Friday, April 2, 2010

Tongue and Groove Lumber Panels

Lumber premilled with tongue and groove edges saves a ton of time when creating large project parts, although most of the time it's used in paneling applications.

We've used tongue and groove cedar, for example, in several instances including a decorative fence gate and panels used in creating a planter. I'll focus on the planter application here.

Cut the parts to length. You can either cut them to the size you need, or cut them a little longer and trim after you assemble the panel.

Apply glue to the groove side and the tongue side.

Insert the tongue side into the groove side. You can try sliding it in from one end, which will push the glue out of the groove, or line it up and work it in from the side. If it gives you trouble, use a piece of scrap wood and a rubber mallet to tap it in place. Make sure it is fully seated, flush at one end, and wipe off the excess glue. Repeat for additional parts until you have the desired number of parts.

Allow the glue to dry. I prefer to place some weight on the assembly to keep the panel flat while the glue dries. You can clamp if you prefer. Because this panel is part of an assembly (essentially one side of a box), and will have a cleat attached to the inside face and a piece of trim attached to the top edge. I won't use any fasteners.

Cut the panel to width. Set up your table saw to trim off either the tongue or groove side first. I prefer the tongue side, mainly because in my experience the groove side will ride along a table saw fence a bit better. You want to make sure to fully cut off any taper that has been cut leading to the tongue so you have a square and flat edge. Cut off the groove side as your final width cut.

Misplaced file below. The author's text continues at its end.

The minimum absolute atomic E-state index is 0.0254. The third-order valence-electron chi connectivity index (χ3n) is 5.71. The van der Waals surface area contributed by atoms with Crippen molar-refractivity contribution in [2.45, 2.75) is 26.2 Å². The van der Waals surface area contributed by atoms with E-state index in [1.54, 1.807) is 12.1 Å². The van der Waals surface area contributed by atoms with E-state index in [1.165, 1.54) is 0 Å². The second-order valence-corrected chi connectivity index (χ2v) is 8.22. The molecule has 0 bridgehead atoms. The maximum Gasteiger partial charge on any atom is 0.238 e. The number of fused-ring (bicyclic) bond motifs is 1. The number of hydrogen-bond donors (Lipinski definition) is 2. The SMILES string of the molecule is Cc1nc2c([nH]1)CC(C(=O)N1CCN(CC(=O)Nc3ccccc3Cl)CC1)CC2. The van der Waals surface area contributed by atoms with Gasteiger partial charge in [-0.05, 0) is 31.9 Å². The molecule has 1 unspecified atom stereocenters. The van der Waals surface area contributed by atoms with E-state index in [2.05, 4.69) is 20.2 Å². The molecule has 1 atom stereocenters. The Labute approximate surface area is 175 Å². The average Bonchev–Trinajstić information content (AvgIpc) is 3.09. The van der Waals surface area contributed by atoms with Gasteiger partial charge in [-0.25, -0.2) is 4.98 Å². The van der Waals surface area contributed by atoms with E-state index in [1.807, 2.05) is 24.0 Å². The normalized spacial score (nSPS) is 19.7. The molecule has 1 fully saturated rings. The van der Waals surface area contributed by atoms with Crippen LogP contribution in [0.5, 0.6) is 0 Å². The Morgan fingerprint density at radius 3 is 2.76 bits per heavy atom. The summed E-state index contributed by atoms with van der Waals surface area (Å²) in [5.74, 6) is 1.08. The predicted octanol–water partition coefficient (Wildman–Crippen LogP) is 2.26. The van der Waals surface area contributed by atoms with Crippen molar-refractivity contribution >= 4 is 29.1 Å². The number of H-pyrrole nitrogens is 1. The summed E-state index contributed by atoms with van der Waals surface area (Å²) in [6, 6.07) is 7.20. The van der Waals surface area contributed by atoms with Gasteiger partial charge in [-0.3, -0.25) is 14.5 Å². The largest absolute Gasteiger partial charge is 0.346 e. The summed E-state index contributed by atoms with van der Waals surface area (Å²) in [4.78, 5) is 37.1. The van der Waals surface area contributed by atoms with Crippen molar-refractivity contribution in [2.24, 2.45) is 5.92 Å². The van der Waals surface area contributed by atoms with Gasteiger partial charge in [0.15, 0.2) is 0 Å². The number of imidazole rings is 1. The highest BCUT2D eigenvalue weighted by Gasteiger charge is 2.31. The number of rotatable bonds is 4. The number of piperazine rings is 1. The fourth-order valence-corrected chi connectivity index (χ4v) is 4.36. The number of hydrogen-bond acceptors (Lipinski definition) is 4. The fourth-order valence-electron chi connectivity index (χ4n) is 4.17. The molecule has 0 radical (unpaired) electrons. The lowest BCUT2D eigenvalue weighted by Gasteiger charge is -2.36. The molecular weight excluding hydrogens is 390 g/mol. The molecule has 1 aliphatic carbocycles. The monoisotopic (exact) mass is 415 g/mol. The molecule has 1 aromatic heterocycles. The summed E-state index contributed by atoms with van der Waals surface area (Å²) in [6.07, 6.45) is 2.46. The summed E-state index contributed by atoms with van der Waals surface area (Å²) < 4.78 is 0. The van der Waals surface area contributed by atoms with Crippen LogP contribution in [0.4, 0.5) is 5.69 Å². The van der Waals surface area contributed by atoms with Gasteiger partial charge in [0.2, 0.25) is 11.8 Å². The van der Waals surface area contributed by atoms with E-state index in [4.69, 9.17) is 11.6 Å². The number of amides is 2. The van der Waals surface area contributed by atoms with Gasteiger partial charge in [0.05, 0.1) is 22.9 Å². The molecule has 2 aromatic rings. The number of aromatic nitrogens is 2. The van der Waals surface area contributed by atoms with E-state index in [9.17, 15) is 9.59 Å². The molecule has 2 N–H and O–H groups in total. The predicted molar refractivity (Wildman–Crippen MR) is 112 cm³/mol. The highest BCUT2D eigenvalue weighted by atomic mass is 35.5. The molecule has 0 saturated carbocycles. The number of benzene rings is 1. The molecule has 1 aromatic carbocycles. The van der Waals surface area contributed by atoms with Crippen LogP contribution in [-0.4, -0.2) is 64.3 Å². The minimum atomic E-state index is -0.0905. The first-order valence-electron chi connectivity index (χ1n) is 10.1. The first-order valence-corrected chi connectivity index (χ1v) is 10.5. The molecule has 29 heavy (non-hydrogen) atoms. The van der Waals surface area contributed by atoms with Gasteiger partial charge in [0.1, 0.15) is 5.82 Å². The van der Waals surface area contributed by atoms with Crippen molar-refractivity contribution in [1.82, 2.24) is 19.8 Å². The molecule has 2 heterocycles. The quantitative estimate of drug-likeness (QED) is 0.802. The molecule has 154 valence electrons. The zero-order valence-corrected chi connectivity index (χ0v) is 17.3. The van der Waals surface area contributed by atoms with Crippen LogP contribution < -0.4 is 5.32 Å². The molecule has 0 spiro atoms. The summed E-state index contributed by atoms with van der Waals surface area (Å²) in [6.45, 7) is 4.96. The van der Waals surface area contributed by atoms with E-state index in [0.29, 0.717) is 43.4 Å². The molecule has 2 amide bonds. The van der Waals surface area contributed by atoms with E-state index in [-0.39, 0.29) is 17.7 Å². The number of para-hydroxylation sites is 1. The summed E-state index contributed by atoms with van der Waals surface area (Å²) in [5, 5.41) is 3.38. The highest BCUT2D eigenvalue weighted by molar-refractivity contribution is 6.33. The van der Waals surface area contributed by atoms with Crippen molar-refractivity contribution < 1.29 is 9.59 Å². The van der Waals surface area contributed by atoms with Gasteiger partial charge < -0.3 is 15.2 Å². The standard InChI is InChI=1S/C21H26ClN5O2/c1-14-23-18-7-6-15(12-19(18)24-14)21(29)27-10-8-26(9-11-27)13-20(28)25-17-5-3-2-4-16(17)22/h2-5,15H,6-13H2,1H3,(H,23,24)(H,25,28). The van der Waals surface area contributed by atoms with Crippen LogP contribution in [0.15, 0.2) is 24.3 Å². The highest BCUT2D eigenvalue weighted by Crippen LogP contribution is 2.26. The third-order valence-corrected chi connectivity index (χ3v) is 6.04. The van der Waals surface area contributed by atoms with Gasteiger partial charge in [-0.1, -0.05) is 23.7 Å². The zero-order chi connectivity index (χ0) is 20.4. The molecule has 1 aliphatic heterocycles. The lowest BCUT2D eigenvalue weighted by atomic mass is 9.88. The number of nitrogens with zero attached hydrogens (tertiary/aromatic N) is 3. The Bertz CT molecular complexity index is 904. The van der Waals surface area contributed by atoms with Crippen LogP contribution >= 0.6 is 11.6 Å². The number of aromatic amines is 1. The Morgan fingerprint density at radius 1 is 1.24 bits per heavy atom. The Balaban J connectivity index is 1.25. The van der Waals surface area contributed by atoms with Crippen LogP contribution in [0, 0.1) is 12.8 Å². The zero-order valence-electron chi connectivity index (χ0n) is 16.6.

Cut the panel to length if needed. If you cut the parts longer than needed, now you can trim it as necessary to fit your desired dimension.


  1. I would love to try this for some planters. However, I'm not sure if you used the panels for the actual box or in addition to another box. I worry that the weight of the weight dirt could cause the joints to buckle? Also, I assume you used outdoor, waterproof glue? Any thoughts/comments?

  2. I have built similar planters. You should have an inner liner. I know that Home Depot has square plastic tubs around which you can build the pretty wood planter. Not sure whether Lowes has the tub. Anyway, If you build in a water line with PVC and a timer you can have good-looking plants with no effort.

  3. We have a two planters coming out in the Spring/Summer issue of Lowe's Creative Ideas for Woodworkers - one uses this technique, the other uses exterior plywood (not treated). We used waterproof glue for both. For the tongue and groove panel planter we applied a cedar sealer to the entire project and used exterior plywood, also sealed, for the bottom (drain holes were drilled through). The bottom rests on cleats and can be removed and replaced as needed. For the plywood project, we apply Cabot solid acrylic exterior stain to the entired project. It also has the same type of bottom.

  4. Chris
    You talk about a decorative fence gate using T&G. Can you share your notes with me? I need to build a front gate ASAP. I have a concept and design on paper, but something to compare to would be much better. Thank You.